In America, I probably wouldn't have set foot in this place. It's got the appearance of a shabby dive-bar, and the concrete floor wouldn't look out of place in a prison cell. The once-cheery rose-tinted paint, and the clutter of brightly-colored Idol pictures are grease-stained, and...was that a roach? If you get bothered by little things like appearance in Shimokitazawa, you'll miss out on the best places you could eat.

Leave through the North exit and turn right; you'll see what appears to be a shanty-town or market stalls underneath a corrugated tin roof. It's dark, it looks dingy and when you step out of the bright sunlight, it takes a moment for your eyes to adjust to the darkness. The temperature drops by several degrees, like you're entering a cave. Nervous? Don't be. You don't want to miss what's inside. 

Pass the Yakitori place on the right, and take a left at the vegetable seller, Mr. Tanaka, and find the bright yellow storefront with red-and-white checkered tables. This is some of the best Indian food you will ever eat. The Indian owners speak English and Japanese, and cook everything right there in front of you on a gas stove. Watch in amazement as they stretch nan dough over a padded disc and slam it into the tandoori oven, only to bring it out--piping-hot and mouthwatering--a minute later. I learned to make some of the best spicy cucumber salad I have ever eaten just by watching the couple of ingredients.

Make sure you don't eat and run, though, or you could miss out on the complimentary chai latte, served to you in a little tin cup. Get to know the owner of this place a little, and he'll say hello to you every day for the rest of your life.

If you're in the mood for dessert, hop back out onto the street and walk to where the road tees at a huge cherry-blossom tree. Turn left and you'll soon find:

I walked by this place every day on the way to work. Not only were the gelatin and ice-cream hand-made, but the staff was extremely friendly.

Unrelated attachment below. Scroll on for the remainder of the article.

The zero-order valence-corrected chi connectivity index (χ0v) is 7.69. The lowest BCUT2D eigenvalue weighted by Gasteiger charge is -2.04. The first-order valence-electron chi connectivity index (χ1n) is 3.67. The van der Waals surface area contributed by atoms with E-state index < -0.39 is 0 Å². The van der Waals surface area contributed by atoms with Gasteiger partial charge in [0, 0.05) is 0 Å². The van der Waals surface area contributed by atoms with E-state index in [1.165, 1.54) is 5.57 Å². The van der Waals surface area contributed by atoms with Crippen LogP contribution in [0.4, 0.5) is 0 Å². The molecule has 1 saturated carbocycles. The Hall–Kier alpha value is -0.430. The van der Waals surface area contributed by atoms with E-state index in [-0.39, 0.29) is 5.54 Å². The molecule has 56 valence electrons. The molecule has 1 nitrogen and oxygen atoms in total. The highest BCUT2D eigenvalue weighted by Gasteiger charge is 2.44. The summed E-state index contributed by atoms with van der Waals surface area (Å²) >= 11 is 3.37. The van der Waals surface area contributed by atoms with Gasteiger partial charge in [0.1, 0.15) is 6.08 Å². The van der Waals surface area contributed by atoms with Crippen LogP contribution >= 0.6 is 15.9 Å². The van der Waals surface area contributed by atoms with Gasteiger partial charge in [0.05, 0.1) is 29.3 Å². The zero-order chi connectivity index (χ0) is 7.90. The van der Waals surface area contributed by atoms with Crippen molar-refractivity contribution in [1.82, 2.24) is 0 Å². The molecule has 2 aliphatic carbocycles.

My friends and I thought the place was a little sketchy at first, because of all the mushroom paraphernalia, but the staff greeted me every morning as I walked by, so I eventually got brave enough to ask about the mushrooms.
"Oh," said the staff member. "We use them because Tengu eat mushrooms."
If you like soy, I highly recommend their "Tonyuu" flavored ice-cream, but if it's winter, be sure not to miss their hot custard! It's the best I've had anywhere, and they'll give you a small cup of hot chocolate on the house.
Sunday Brunch

Picture Courtesy www.bento.com
On the North side of the station, down where the coffee-shops and boutiques cram themselves on streets too narrow for taxies, is a spacious place to eat. Aptly named "Sunday Brunch", this place serves western fare like avocado and shrimp salad, or various types of breakfast foods. The place has an airy, industrial feel, with pressed tin and clustered lights on the ceiling, and enough windows to make it feel almost like you're eating outside.

My number one recommendation is the French Toast. It's made with a baguette, and served with fresh cream, syrup, and powdered sugar. It's the best French toast you'll ever eat. I promise. Also, check out the gift shop, where you can find cute stickers and fun stationary...because you'll want to write home about it.

Day's has flowers, clothes, and stationary. Best yet? It's right
across from Sunday Brunch! Picture courtesy akiba_gab
And of course, there are hundreds of coffeeshops on the south side of the station. To get to the real shopping streets, all you have to do is take a right out of the station, walk until you get to the first cross-road, and take a left. Pretty soon, you'll be right in the thick of things!

No comments:

Post a Comment